- Business Email Compromise—the use social engineering to craft email messages that appear to come from known sources making legitimate requests such as a money transfer or access to a computer network; and
- Cyber-supported Fraud Schemes—scams such as benefits fraud, charities fraud, and crowdfunding scams, which leverage email and identification (ID) issues and often typical during disasters.
Fraudsters will use the COVID-19 crisis to fleece mom and pop investors. State and provincial securities regulators are standing on the front lines in the fight against the criminals and opportunists looking to abuse America’s investing public according to the testimony of Amanda Senn, appearing on behalf of NASAA. Senn noted that opportunistic fraudsters will use COVID-19, much like they have used other crises, in their attempts to victimize main street investors. To counter these efforts, NASAA has formed a COVID-19 Enforcement Task Force, consisting of state and provincial securities regulators, to identify and stop potential threats to investors that arise from the COVID-19 crisis. The initiative, which is led by NASAA, includes more than 100 investigators from the vast majority of its member jurisdictions. The task force is using online investigative techniques to identify websites and social media posts that may be offering or promoting fraudulent offerings, investment frauds, and unregistered regulated activities.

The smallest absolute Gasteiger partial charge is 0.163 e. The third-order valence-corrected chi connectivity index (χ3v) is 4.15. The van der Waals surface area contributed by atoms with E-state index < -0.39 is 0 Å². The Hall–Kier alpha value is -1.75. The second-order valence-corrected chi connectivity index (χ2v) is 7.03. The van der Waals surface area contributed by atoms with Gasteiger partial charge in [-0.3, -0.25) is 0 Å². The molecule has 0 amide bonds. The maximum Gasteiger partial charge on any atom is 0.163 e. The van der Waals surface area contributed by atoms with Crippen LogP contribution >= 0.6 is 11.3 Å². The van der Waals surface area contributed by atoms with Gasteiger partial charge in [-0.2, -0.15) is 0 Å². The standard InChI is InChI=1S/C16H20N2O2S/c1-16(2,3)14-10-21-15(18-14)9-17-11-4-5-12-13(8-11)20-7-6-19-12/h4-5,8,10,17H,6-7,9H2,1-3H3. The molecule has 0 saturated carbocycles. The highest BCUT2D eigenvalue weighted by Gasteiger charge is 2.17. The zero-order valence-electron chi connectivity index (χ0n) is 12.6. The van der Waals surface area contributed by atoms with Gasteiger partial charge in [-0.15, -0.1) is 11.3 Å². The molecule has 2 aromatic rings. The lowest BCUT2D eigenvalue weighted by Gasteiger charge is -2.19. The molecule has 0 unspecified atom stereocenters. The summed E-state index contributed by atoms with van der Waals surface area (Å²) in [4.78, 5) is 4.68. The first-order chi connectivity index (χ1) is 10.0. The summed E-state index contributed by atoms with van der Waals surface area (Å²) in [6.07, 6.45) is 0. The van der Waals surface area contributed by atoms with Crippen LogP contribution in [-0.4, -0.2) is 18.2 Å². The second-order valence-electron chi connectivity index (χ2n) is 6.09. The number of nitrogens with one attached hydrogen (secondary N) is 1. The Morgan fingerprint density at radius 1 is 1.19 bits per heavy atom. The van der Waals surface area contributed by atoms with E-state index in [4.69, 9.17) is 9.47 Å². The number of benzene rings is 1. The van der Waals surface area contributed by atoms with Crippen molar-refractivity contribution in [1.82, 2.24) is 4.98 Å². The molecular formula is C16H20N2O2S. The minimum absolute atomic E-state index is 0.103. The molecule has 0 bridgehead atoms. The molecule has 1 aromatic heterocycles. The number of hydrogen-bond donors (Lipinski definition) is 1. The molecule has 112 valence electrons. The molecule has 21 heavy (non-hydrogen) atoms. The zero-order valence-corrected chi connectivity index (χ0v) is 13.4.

In response to a question from Financial Services Committee Chairman Maxine Waters (D-Calif), about the vulnerabilities of seniors and minority communities to financial scams, Senn noted that state regulators know their communities, and are well positioned to work in concert with private industry to further investor education and awareness.
The U.S. Secret Service should be moved back to Treasury. In his testimony, Tom Kellerman strongly advocated for pending legislation that would move the U.S. Secret Service (USSS) back to its original home at the Department of Treasury from the Department of Homeland Security, where it is currently situated. He noted that while the Secret Service is best known primarily for protection; it also performs financial, counterfeit currency, and cybercrime investigations. Cosponsors of the legislation Roger Williams (R-Texas) and Denny Heck (D-Ore) also voiced their vigorous support for the realignment of the USSS.
Jamil Jaffer echoed these sentiments about the Secret Service in his testimony as well. He also recommended that the committee consider the establishment of a unit within the Treasury Department that would have access to real-time threat intelligence from the national security community, including DHS, FBI, NSA, and U.S. Cyber Command, as well as directly from the financial services industry.
In his testimony, Kelvin Coleman also underscored the importance of establishing partnerships between the public and private sector players in an effort to build a more secure, connected world. He also urged that Congress consider making game changing investments in cybersecurity awareness and education, noting Congress can and should play an important role in making sure Americans understand the many dangers of inadequately securing their systems, devices, and information.